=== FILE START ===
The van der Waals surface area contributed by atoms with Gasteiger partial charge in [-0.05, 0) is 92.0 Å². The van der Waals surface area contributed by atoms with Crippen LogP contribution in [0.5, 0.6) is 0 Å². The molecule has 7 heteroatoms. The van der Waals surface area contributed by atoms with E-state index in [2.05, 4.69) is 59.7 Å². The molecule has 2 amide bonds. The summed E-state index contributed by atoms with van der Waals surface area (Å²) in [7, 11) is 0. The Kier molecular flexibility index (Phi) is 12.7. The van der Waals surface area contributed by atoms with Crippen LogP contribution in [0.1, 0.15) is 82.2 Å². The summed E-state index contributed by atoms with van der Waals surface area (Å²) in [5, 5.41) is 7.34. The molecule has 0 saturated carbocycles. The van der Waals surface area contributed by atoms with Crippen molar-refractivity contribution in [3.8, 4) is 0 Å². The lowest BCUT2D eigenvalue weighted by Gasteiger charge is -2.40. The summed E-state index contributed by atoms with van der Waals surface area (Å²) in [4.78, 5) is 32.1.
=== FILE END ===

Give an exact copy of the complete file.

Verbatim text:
The van der Waals surface area contributed by atoms with Gasteiger partial charge in [-0.05, 0) is 92.0 Å². The van der Waals surface area contributed by atoms with Crippen LogP contribution in [0.5, 0.6) is 0 Å². The molecule has 7 heteroatoms. The van der Waals surface area contributed by atoms with E-state index in [2.05, 4.69) is 59.7 Å². The molecule has 2 amide bonds. The summed E-state index contributed by atoms with van der Waals surface area (Å²) in [7, 11) is 0. The Kier molecular flexibility index (Phi) is 12.7. The van der Waals surface area contributed by atoms with Crippen LogP contribution in [0.1, 0.15) is 82.2 Å². The summed E-state index contributed by atoms with van der Waals surface area (Å²) in [5, 5.41) is 7.34. The molecule has 0 saturated carbocycles. The van der Waals surface area contributed by atoms with Crippen molar-refractivity contribution in [3.8, 4) is 0 Å². The lowest BCUT2D eigenvalue weighted by Gasteiger charge is -2.40. The summed E-state index contributed by atoms with van der Waals surface area (Å²) in [4.78, 5) is 32.1.